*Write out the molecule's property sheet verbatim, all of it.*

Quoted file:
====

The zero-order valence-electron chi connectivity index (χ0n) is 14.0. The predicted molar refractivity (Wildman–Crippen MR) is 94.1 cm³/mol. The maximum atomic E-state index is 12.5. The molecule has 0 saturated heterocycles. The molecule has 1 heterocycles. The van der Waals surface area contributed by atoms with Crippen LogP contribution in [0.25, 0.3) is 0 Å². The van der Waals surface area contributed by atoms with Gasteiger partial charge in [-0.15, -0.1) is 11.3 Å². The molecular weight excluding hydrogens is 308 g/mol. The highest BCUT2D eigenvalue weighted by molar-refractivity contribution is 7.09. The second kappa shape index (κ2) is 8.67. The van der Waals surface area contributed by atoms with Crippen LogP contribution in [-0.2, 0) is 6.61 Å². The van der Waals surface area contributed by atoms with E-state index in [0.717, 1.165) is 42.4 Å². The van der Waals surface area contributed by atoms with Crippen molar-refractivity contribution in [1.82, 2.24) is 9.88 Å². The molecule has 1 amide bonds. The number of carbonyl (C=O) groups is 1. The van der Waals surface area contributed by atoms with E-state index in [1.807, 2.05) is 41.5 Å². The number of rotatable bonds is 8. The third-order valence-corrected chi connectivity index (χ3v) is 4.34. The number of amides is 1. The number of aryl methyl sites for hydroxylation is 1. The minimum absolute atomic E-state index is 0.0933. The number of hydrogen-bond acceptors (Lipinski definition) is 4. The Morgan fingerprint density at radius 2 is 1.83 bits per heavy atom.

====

The zero-order valence-electron chi connectivity index (χ0n) is 14.0. The predicted molar refractivity (Wildman–Crippen MR) is 94.1 cm³/mol. The maximum atomic E-state index is 12.5. The molecule has 0 saturated heterocycles. The molecule has 1 heterocycles. The van der Waals surface area contributed by atoms with Crippen LogP contribution in [0.25, 0.3) is 0 Å². The van der Waals surface area contributed by atoms with Gasteiger partial charge in [-0.15, -0.1) is 11.3 Å². The molecular weight excluding hydrogens is 308 g/mol. The highest BCUT2D eigenvalue weighted by molar-refractivity contribution is 7.09. The second kappa shape index (κ2) is 8.67. The van der Waals surface area contributed by atoms with Crippen LogP contribution in [-0.2, 0) is 6.61 Å². The van der Waals surface area contributed by atoms with E-state index in [0.717, 1.165) is 42.4 Å². The van der Waals surface area contributed by atoms with Crippen molar-refractivity contribution in [1.82, 2.24) is 9.88 Å². The molecule has 1 amide bonds. The number of carbonyl (C=O) groups is 1. The van der Waals surface area contributed by atoms with E-state index in [1.807, 2.05) is 41.5 Å². The number of rotatable bonds is 8. The third-order valence-corrected chi connectivity index (χ3v) is 4.34. The number of amides is 1. The number of aryl methyl sites for hydroxylation is 1. The minimum absolute atomic E-state index is 0.0933. The number of hydrogen-bond acceptors (Lipinski definition) is 4. The Morgan fingerprint density at radius 2 is 1.83 bits per heavy atom.